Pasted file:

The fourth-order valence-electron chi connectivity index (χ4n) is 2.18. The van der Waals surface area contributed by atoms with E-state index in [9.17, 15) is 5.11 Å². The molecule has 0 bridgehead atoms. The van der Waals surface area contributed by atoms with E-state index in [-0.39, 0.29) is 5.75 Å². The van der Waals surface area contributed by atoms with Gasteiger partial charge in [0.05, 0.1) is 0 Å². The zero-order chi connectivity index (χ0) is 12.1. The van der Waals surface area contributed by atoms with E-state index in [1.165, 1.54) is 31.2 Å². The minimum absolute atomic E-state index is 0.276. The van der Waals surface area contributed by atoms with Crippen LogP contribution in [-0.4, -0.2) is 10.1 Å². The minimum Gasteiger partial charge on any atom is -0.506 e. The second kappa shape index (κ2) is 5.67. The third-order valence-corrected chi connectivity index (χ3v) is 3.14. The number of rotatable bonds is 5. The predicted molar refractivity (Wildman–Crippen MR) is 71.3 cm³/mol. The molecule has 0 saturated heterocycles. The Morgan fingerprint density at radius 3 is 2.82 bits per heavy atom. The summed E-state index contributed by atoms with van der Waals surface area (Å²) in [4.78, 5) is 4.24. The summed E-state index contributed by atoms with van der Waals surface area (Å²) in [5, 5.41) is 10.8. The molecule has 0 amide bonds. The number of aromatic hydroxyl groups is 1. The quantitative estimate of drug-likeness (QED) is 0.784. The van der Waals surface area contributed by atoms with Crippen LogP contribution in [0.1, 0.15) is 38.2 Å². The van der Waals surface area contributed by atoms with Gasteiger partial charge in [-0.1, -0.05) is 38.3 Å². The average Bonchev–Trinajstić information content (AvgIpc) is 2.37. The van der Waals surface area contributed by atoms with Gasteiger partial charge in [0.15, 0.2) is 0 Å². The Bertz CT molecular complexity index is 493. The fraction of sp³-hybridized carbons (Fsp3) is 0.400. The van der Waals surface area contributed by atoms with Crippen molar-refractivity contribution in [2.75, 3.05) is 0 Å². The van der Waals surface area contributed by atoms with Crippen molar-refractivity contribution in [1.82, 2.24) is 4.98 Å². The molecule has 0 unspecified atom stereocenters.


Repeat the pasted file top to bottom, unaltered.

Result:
The fourth-order valence-electron chi connectivity index (χ4n) is 2.18. The van der Waals surface area contributed by atoms with E-state index in [9.17, 15) is 5.11 Å². The molecule has 0 bridgehead atoms. The van der Waals surface area contributed by atoms with E-state index in [-0.39, 0.29) is 5.75 Å². The van der Waals surface area contributed by atoms with Gasteiger partial charge in [0.05, 0.1) is 0 Å². The zero-order chi connectivity index (χ0) is 12.1. The van der Waals surface area contributed by atoms with E-state index in [1.165, 1.54) is 31.2 Å². The minimum absolute atomic E-state index is 0.276. The van der Waals surface area contributed by atoms with Crippen LogP contribution in [-0.4, -0.2) is 10.1 Å². The minimum Gasteiger partial charge on any atom is -0.506 e. The second kappa shape index (κ2) is 5.67. The third-order valence-corrected chi connectivity index (χ3v) is 3.14. The number of rotatable bonds is 5. The predicted molar refractivity (Wildman–Crippen MR) is 71.3 cm³/mol. The molecule has 0 saturated heterocycles. The Morgan fingerprint density at radius 3 is 2.82 bits per heavy atom. The summed E-state index contributed by atoms with van der Waals surface area (Å²) in [4.78, 5) is 4.24. The summed E-state index contributed by atoms with van der Waals surface area (Å²) in [5, 5.41) is 10.8. The molecule has 0 amide bonds. The number of aromatic hydroxyl groups is 1. The quantitative estimate of drug-likeness (QED) is 0.784. The van der Waals surface area contributed by atoms with Crippen LogP contribution in [0.1, 0.15) is 38.2 Å². The van der Waals surface area contributed by atoms with Gasteiger partial charge in [-0.1, -0.05) is 38.3 Å². The average Bonchev–Trinajstić information content (AvgIpc) is 2.37. The van der Waals surface area contributed by atoms with Gasteiger partial charge in [0.15, 0.2) is 0 Å². The Bertz CT molecular complexity index is 493. The fraction of sp³-hybridized carbons (Fsp3) is 0.400. The van der Waals surface area contributed by atoms with Crippen molar-refractivity contribution in [2.75, 3.05) is 0 Å². The van der Waals surface area contributed by atoms with Crippen molar-refractivity contribution in [1.82, 2.24) is 4.98 Å². The molecule has 0 unspecified atom stereocenters.